The Yorkists were a hard-headed lot, basing their right to rule on bloodline. When their last king, Richard Plantagenet, was slain at the Battle of Bosworth on August 22, 1485, his devastated Yorkist supporters--as well as the rest of the country--waited to hear what claim to the throne the victor, Henry Tudor, earl of Richmond, would put forth.
It was a delicate question.
We can imagine there was a certain level of suspense as the country waited. Most assumed that the newly declared Henry VII would swiftly marry Elizabeth of York, oldest living child of the dead Edward IV, and attach his weak claim to her greater one. But he did not marry her right away.
When he invaded England with French-financed troops, Tudor had marched through his family stronghold of Wales, gaining support and men, under the banner of the red dragon: the battle standard of King Arthur and other Celtic leaders. Now it was announced that Henry Tudor was descended from Arthur himself through Cadwaladr and the Welsh chieftains who were ancestors of Owen Tudor. Genealogists had confirmed this, the skeptical court was informed. Henry's ascension was the fulfillment of prophecy.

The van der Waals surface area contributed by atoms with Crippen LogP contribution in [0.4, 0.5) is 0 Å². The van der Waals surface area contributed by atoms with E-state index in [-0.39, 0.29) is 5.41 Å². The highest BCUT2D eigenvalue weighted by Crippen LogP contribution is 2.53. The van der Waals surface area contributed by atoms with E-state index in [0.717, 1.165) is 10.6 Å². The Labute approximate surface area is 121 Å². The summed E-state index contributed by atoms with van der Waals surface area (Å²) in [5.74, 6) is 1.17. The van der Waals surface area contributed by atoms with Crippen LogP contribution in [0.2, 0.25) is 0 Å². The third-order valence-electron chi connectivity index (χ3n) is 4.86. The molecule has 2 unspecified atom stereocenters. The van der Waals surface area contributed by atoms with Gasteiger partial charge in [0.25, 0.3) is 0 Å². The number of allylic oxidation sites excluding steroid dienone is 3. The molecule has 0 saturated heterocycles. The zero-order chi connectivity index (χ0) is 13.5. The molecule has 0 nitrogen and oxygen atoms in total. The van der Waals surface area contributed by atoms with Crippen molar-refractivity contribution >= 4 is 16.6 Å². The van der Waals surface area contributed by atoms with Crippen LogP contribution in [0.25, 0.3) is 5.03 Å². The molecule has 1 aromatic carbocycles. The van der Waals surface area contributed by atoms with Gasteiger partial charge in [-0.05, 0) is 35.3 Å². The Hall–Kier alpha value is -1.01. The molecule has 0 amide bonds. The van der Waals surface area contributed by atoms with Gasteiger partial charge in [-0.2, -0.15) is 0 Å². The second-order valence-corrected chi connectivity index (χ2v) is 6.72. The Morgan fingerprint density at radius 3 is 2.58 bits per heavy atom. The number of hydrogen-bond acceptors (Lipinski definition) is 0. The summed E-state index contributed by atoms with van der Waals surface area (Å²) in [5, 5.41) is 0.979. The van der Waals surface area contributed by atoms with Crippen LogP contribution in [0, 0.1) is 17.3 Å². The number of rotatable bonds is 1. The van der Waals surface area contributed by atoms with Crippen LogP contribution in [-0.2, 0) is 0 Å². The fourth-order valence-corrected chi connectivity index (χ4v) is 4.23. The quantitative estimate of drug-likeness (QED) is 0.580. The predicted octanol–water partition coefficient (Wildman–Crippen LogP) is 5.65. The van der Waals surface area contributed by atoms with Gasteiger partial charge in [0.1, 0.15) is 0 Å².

Despite such grandiose claims, Henry married Elizabeth of York. But he did not drop the Arthur business. Far from it: He insisted that his first child be born in Winchester, sometimes identified as Camelot in legend. And when that baby boy was born, he was named...Arthur.
|Le Morte D'Arthur|
Henry VII would not be the first ruler to seize on the romance of Camelot to bolster his regime. But the direct connection of his legal claim to rule to a work of mythic entertainment is bold indeed--if not bizarre. It was as if, in 1977, the year Star Wars hit theaters, a president appeared who announced himself descended from Luke Skywalker.
But there were darker elements to this claim to Camelot. In legitimizing a mystical prophecy, Henry VII was unleashing a certain kind of power that would reach across the entire 16th century. Rebels against various Tudor regimes would repeatedly use their own prophecies to rally support. They effectively co-opted Henry VII's modus operandi, down to the symbolic banners. A frustrated Henry VIII sought to ban prophecy from his kingdom after he was nearly engulfed by seers, witches, and necromancers spouting predictions, many of them derived, allegedly, from Merlin and yet coded and obscure, open to many interpretations.
|The Pilgrimage of Grace, and its many banners|
Again and again, strange prophecies emerged in times of political distress. After a young nobleman named Anthony Babington was arrested for a treasonous conspiracy to murder Elizabeth I and replace her with Mary Queen of Scots, a book of Merlin prophecies was found in Babington's London home.
|John Dee and Edward Kelley|
But just like her grandfather learned so many years before, prophecy was difficult to control.
This is the first part of a series on prophecy in the Age of the Tudors.
Nancy Bilyeau is the author of The Crown and The Chalice.
To learn more, go to www.nancybilyeau.com